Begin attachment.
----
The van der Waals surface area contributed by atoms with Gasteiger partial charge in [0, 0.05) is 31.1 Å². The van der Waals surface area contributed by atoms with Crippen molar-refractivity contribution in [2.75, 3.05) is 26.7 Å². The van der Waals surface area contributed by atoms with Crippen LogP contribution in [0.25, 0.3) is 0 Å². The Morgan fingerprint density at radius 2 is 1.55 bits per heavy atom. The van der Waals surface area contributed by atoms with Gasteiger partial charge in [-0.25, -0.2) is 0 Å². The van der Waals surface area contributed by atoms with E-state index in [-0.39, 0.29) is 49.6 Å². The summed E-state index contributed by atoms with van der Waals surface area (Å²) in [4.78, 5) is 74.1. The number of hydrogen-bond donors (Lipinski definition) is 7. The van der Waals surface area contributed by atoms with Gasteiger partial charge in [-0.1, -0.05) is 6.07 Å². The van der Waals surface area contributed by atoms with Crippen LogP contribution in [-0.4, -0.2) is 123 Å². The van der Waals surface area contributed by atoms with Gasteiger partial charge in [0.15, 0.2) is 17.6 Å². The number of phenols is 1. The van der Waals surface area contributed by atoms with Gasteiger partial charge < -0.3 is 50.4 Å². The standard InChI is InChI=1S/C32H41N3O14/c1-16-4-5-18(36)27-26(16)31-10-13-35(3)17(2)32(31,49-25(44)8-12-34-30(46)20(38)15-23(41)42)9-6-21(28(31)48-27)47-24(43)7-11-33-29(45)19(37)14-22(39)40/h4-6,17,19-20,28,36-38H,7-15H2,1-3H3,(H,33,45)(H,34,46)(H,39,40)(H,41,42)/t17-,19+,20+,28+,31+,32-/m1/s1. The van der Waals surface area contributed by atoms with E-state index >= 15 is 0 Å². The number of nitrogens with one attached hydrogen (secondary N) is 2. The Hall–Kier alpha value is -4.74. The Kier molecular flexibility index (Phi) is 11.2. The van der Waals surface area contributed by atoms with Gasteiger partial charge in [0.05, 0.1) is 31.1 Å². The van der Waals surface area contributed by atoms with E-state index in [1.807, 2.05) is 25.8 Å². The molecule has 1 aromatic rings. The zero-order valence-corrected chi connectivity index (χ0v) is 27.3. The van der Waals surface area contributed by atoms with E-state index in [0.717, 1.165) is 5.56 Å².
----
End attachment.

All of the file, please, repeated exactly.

The van der Waals surface area contributed by atoms with Gasteiger partial charge in [0, 0.05) is 31.1 Å². The van der Waals surface area contributed by atoms with Crippen molar-refractivity contribution in [2.75, 3.05) is 26.7 Å². The van der Waals surface area contributed by atoms with Crippen LogP contribution in [0.25, 0.3) is 0 Å². The Morgan fingerprint density at radius 2 is 1.55 bits per heavy atom. The van der Waals surface area contributed by atoms with Gasteiger partial charge in [-0.25, -0.2) is 0 Å². The van der Waals surface area contributed by atoms with E-state index in [-0.39, 0.29) is 49.6 Å². The summed E-state index contributed by atoms with van der Waals surface area (Å²) in [4.78, 5) is 74.1. The number of hydrogen-bond donors (Lipinski definition) is 7. The van der Waals surface area contributed by atoms with Gasteiger partial charge in [-0.1, -0.05) is 6.07 Å². The van der Waals surface area contributed by atoms with Crippen LogP contribution in [-0.4, -0.2) is 123 Å². The van der Waals surface area contributed by atoms with Gasteiger partial charge in [0.15, 0.2) is 17.6 Å². The number of phenols is 1. The van der Waals surface area contributed by atoms with Gasteiger partial charge < -0.3 is 50.4 Å². The standard InChI is InChI=1S/C32H41N3O14/c1-16-4-5-18(36)27-26(16)31-10-13-35(3)17(2)32(31,49-25(44)8-12-34-30(46)20(38)15-23(41)42)9-6-21(28(31)48-27)47-24(43)7-11-33-29(45)19(37)14-22(39)40/h4-6,17,19-20,28,36-38H,7-15H2,1-3H3,(H,33,45)(H,34,46)(H,39,40)(H,41,42)/t17-,19+,20+,28+,31+,32-/m1/s1. The van der Waals surface area contributed by atoms with E-state index >= 15 is 0 Å². The number of nitrogens with one attached hydrogen (secondary N) is 2. The Hall–Kier alpha value is -4.74. The Kier molecular flexibility index (Phi) is 11.2. The van der Waals surface area contributed by atoms with Gasteiger partial charge in [0.05, 0.1) is 31.1 Å². The van der Waals surface area contributed by atoms with E-state index in [1.807, 2.05) is 25.8 Å². The molecule has 1 aromatic rings. The zero-order valence-corrected chi connectivity index (χ0v) is 27.3. The van der Waals surface area contributed by atoms with E-state index in [0.717, 1.165) is 5.56 Å².